Roberts' Rules of Meddling

Calling a regulation a tax does not make it any less intrusive.


Last week supporters and opponents of the Patient Protection and Affordable Care Act anxiously awaited the Supreme Court's ruling on the law's individual health insurance mandate. Imagine their surprise when the Court announced, in a majority opinion by Chief Justice John Roberts, that there is no individual health insurance mandate.

Rather than a "penalty" imposed on anyone who "fails to comply" with the "requirement to maintain minimum essential coverage," which is how the law itself describes the policy, Roberts perceived a "tax" that hinges on whether one follows the government's totally nonmandatory guidelines regarding health insurance. This implausible relabeling of reality was Roberts' desperate attempt to uphold the provision formerly known as a mandate without endorsing a boundless view of Congress' power to regulate interstate commerce. Instead he endorsed a boundless view of Congress' tax power that could prove even more dangerous to liberty.

During the 2009 debate over the health care law, President Obama insisted that the "shared responsibility payment" assessed on Americans who fail to obtain government-approved medical coverage is not a tax. "I absolutely reject that notion," he told ABC's George Stephanopoulos that September. "For us to say that you've got to take a responsibility to get health insurance is absolutely not a tax increase." 

After the law was enacted and challenged in court, the Obama administration changed its tune, arguing that the mandate is a legitimate exercise of the power to "lay and collect taxes." That claim, which no court accepted until last week, contradicted the language of the statute and statements by members of Congress.

It even contradicted another argument the administration's lawyers were making in the same case. The Anti-Injunction Act bars lawsuits "for the purpose of restraining the assessment or collection of any tax." That meant that if the "shared responsibility payment" were deemed a tax, its opponents would not be able to challenge it until 2014, when it was scheduled to take effect. Preferring a quicker resolution, the Obama administration insisted that the payment, which it was simultaneously defending as a tax, was not a tax.

Roberts swallowed and regurgitated all of that illogic because, unlike the four dissenting justices, he was not prepared to overturn the health care law but, like them, could not accept the notion that forcing people to buy stuff counts as regulating interstate commerce. He warned that "allowing Congress to justify federal regulation by pointing to the effect of inaction on commerce would bring countless decisions an individual could potentially make within the scope of federal regulation and—under the Government's theory—empower Congress to make those decisions for him."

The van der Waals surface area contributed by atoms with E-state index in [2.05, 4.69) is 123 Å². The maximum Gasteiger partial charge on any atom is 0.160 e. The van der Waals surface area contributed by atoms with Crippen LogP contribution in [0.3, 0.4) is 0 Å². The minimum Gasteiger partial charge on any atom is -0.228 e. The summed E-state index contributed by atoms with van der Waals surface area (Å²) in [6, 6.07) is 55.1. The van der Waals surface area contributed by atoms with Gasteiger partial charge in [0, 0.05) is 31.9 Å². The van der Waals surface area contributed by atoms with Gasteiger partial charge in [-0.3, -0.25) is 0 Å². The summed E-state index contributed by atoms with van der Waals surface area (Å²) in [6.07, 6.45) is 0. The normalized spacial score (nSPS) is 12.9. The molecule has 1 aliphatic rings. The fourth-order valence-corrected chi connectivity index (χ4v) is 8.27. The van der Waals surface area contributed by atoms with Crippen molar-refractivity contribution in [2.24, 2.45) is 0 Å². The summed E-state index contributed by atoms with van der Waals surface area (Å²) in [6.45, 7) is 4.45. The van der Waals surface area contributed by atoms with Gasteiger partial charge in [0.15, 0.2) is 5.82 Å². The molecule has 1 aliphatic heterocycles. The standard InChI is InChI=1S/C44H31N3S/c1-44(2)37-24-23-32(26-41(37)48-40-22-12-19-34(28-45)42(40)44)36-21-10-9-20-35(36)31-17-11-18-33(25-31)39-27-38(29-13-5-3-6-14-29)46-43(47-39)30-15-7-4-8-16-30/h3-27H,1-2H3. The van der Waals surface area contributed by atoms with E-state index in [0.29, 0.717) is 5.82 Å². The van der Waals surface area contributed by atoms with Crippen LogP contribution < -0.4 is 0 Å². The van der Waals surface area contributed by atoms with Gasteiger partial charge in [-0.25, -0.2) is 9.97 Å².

But recasting regulation as taxation only magnifies this danger. Under the government's view of the Commerce Clause, Roberts worried, Congress could order Americans to buy vegetables, citing the impact that poor diet has on health care costs. Under Roberts' view of the tax power, Congress could do much the same thing, imposing a levy on people who fail to buy vegetables. It would not even have to allege a "substantial effect" on interstate commerce. Indeed, Roberts said "the breadth of Congress's power to tax is greater than its power to regulate commerce."

By way of reassurance, Roberts added that the former approach "leaves an individual with a lawful choice to do or not do a certain act, so long as he is willing to pay a tax levied on that choice." People who decide not to pay a tax, of course, can get into plenty of legal trouble, including criminal prosecution as well as liens and forfeiture.

For political reasons, Congress barred the IRS from using those scary remedies to extract the "shared responsibility payment." The insurance mandate was controversial enough without raising the prospect of taking people's homes or throwing them in prison if they failed to obey it. Future "tax" legislation aimed at getting Americans to behave as members of Congress think they should may not be so gentle.

Jacob Sullum is a senior editor at Reason and a nationally syndicated columnist. Follow him on Twitter.